Christina Chambreau, DVM
“I don’t believe it is possible for cats to be truly healthy when living on commercial foods for a long period of time. This belief came about after contrasting the condition of house cats with feral cats who have access to adequate prey.”
Miss Kitty is a Carnivore
DID YOU KNOW…?
Cats have no need for grains. (In ancient Egypt, cats guarded the granaries against the grain-eating rats!)
Cats fed only dry food can become chronically dehydrated and it can negatively impact their kidneys. Their ‘thirst drive’ is not high enough to fully hydrate the dry food.
Cats are not designed, physiologically, to eat cooked (tinned or bagged) food.
Many veterinarians are seeing the benefits, & are recommending the ‘raw prey’ diet for maximum health in dogs & cats.
What are Cats really designed to eat??
Cats are true (obligate) carnivores (physiologically/anatomically), designed to eat & digest whole, raw prey.
“If we want to understand the dietary needs of cats, we must look at cats as they live in the wild, & not at how they live as part of human civilization.” — Feline Future
LET’S LOOK AT THE NATURAL FEEDING HABITS OF FERAL (WILD) CATS IN MAURITIUS
Excerpt from Cat News Number 28, Spring 1998
The best cat food is that which most closely mimics what cats would eat in their natural habitat.
FROM COOKED TO RAW: THE BASIC STEPS
Find a meat (rabbit, pheasant, ostrich, etc.) your cat likes,
Introduce new food slowly, and
In small, small portions, and
Mix in well with the current food.
Start with 1/4 (or less) of the ‘new’ food, & mix with 3/4 of the ‘old’ food. Slowly increase the percentage of the ‘new’, as you decrease the ‘old’. Remember, your cat’s digestive system has spent years dining on over-cooked, dehydrated ‘fast foods’ – give it time to adjust. Every cat is individual. Patience, persistence, and ‘creativity’ will pay off in health dividends!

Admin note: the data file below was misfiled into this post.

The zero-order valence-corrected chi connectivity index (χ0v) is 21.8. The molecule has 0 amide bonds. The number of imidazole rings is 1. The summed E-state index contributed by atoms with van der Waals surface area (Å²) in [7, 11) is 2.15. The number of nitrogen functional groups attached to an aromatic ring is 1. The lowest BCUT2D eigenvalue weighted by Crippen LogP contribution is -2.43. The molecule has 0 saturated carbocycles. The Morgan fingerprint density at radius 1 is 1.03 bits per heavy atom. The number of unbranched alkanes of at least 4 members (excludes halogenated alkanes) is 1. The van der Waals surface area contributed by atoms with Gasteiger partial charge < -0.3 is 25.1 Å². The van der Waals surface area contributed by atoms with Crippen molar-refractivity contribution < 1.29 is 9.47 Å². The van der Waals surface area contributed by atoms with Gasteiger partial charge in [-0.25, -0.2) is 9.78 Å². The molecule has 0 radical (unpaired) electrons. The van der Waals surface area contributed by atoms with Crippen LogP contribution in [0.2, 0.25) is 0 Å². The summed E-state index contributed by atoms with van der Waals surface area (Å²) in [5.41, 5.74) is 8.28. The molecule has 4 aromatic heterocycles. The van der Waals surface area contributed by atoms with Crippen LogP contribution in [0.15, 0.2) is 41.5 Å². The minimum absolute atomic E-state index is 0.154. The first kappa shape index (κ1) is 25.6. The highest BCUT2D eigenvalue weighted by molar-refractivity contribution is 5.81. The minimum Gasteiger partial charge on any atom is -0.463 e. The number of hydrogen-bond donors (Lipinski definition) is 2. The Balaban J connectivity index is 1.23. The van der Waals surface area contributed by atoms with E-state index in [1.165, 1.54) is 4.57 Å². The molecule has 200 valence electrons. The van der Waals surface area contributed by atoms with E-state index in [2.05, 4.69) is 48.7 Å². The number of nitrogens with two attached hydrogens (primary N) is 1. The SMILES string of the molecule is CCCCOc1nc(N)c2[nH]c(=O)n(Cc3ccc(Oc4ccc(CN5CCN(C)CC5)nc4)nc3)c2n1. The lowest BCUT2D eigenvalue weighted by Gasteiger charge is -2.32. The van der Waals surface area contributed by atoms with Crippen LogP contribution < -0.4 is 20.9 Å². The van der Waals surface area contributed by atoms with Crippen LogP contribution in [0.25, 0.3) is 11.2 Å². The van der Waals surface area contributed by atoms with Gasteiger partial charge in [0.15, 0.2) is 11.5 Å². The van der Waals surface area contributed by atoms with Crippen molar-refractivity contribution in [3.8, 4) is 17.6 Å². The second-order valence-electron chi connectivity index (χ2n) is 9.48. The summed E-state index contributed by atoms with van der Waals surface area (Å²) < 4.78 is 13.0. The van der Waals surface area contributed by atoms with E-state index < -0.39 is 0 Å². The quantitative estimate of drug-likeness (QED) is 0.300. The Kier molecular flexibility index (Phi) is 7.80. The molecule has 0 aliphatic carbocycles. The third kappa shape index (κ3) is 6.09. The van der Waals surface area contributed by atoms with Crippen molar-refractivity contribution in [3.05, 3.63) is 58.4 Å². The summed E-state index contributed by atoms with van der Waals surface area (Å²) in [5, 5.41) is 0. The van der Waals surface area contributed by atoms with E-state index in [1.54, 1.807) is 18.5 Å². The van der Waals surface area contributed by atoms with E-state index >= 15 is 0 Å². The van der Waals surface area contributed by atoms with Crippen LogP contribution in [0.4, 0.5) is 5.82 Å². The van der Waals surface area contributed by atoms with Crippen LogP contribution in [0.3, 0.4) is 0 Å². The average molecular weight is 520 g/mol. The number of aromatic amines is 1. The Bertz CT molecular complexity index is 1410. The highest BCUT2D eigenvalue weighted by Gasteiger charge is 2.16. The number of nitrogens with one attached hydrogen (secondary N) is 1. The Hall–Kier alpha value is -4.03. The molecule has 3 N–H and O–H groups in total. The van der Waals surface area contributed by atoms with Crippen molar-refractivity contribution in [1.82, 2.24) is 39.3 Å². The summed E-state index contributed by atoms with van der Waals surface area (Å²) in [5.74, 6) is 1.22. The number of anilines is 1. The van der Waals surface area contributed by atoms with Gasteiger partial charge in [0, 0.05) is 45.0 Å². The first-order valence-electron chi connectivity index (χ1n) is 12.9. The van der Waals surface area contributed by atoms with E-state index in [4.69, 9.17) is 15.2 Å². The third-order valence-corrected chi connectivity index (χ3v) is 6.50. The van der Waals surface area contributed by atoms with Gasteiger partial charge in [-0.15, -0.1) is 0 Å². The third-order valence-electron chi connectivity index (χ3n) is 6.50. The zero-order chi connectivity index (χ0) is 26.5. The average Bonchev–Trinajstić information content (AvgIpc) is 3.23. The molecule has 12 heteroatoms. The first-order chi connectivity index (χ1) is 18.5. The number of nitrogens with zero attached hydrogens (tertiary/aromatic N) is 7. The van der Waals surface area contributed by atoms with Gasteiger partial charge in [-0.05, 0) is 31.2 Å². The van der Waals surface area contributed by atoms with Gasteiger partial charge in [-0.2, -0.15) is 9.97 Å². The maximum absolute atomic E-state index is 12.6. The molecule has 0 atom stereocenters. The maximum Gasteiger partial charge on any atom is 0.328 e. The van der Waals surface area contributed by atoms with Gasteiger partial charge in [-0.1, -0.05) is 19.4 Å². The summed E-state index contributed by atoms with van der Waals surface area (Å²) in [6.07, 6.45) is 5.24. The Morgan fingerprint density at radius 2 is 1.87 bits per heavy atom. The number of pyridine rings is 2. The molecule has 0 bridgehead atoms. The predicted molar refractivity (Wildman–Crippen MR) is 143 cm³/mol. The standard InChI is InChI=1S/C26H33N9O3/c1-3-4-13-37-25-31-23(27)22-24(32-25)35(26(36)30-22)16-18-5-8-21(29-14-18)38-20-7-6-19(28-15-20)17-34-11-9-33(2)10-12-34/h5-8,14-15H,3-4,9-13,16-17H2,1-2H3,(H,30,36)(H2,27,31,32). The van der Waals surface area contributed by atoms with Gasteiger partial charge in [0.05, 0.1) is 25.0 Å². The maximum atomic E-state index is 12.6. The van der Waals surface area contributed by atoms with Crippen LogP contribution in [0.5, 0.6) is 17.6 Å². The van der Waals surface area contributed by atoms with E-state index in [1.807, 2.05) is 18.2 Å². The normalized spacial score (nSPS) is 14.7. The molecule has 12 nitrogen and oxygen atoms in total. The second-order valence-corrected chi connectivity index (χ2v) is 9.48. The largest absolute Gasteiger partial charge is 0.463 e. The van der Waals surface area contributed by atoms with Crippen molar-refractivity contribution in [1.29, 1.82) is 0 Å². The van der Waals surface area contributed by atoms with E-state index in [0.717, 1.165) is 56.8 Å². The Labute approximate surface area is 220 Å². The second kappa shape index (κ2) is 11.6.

Feel Like You’re Losing the Battle? – Here are Some Suggestions:
Slightly cook the meat (without bones!) , then gradually decrease the cooking time until it is ‘raw’.
Include raw meat, but mix in some enticement – a bit of tuna perhaps? Slowly decrease the enticement over time.
Fast your cat for a day or two (always have water avaiable) before serving the ‘new’ raw food. (Only if your cat is in good health & not overweight)
You’ve tried everything to no avail? Our staff will be happy to assist you with other suggestions & ideas.
SOME OF THE BENEFITS OF FEEDING RAW:
• Reduced shedding
• Fewer to no hairballs
• Improved temperament
• Reduced litter box odor
• Less stool
• Healthy gums
• Clean teeth
• Fresh breath
• Fewer or no fleas
• General health improvement
• Less food consumption
• Happier cats!
WHAT, HOW MUCH, & HOW OFTEN TO FEED
• 80-90% muscle meat – of which 10% would be organs
• 5-15% bone – try chicken wing tips or necks
• cold-pressed fish oils & natural vitamin/mineral supplements
The average adult cat eats about 1/2 to 3/4 cup (100-150 grams) of food a day. Allow kittens to eat as much as they want, 3-4 times a day. (For improved hydration, add & mix in water.) Remove food between feedings.
Healthy adults – twice a day. Kittens and older cats: 3-4 times a day. Kittens can start on solid raw food between 4 and 5 weeks, however, they’ll continue to feed on their mother’s milk until 3 months of age. (Whether feeding kittens, old cats, pregnant or nursing queens, adjust the number of times a day you feed, not the ingredients.)
FEEDING YOUR FELINE A RAW FOOD DIET IS VET RECOMMENDED